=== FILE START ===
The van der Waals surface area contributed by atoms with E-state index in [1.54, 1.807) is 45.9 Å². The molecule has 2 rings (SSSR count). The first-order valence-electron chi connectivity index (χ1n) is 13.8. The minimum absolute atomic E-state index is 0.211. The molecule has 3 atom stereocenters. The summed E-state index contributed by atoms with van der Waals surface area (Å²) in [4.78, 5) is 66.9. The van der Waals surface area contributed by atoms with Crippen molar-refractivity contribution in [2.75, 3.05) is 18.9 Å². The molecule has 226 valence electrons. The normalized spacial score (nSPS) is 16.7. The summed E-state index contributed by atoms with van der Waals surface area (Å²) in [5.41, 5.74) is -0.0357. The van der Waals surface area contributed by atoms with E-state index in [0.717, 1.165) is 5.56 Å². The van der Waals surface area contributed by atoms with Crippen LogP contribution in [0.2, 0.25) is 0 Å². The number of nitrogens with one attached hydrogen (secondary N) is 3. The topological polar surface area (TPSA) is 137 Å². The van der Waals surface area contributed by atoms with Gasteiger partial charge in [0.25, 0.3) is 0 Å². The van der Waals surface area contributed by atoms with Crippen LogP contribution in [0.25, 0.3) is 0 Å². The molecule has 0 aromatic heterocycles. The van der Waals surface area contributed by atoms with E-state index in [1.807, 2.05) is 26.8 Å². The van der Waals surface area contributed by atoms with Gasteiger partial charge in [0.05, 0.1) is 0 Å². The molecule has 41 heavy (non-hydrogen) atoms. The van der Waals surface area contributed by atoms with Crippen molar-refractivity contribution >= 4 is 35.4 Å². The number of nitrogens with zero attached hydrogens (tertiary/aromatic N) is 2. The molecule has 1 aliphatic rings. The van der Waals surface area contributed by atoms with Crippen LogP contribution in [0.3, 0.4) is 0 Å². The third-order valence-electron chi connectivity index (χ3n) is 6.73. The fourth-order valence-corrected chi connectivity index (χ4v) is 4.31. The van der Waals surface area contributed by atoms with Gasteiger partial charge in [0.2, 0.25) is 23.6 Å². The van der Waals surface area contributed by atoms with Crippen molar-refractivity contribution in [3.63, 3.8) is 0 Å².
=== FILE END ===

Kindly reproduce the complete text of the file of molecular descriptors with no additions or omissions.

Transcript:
The van der Waals surface area contributed by atoms with E-state index in [1.54, 1.807) is 45.9 Å². The molecule has 2 rings (SSSR count). The first-order valence-electron chi connectivity index (χ1n) is 13.8. The minimum absolute atomic E-state index is 0.211. The molecule has 3 atom stereocenters. The summed E-state index contributed by atoms with van der Waals surface area (Å²) in [4.78, 5) is 66.9. The van der Waals surface area contributed by atoms with Crippen molar-refractivity contribution in [2.75, 3.05) is 18.9 Å². The molecule has 226 valence electrons. The normalized spacial score (nSPS) is 16.7. The summed E-state index contributed by atoms with van der Waals surface area (Å²) in [5.41, 5.74) is -0.0357. The van der Waals surface area contributed by atoms with E-state index in [0.717, 1.165) is 5.56 Å². The van der Waals surface area contributed by atoms with Crippen LogP contribution in [0.2, 0.25) is 0 Å². The number of nitrogens with one attached hydrogen (secondary N) is 3. The topological polar surface area (TPSA) is 137 Å². The van der Waals surface area contributed by atoms with Gasteiger partial charge in [0.25, 0.3) is 0 Å². The van der Waals surface area contributed by atoms with Crippen LogP contribution in [0.25, 0.3) is 0 Å². The molecule has 0 aromatic heterocycles. The van der Waals surface area contributed by atoms with E-state index in [1.807, 2.05) is 26.8 Å². The van der Waals surface area contributed by atoms with Gasteiger partial charge in [0.05, 0.1) is 0 Å². The molecule has 41 heavy (non-hydrogen) atoms. The van der Waals surface area contributed by atoms with Crippen molar-refractivity contribution >= 4 is 35.4 Å². The number of nitrogens with zero attached hydrogens (tertiary/aromatic N) is 2. The molecule has 1 aliphatic rings. The van der Waals surface area contributed by atoms with Crippen LogP contribution in [0.3, 0.4) is 0 Å². The third-order valence-electron chi connectivity index (χ3n) is 6.73. The fourth-order valence-corrected chi connectivity index (χ4v) is 4.31. The van der Waals surface area contributed by atoms with Gasteiger partial charge in [0.2, 0.25) is 23.6 Å². The van der Waals surface area contributed by atoms with Crippen molar-refractivity contribution in [3.63, 3.8) is 0 Å².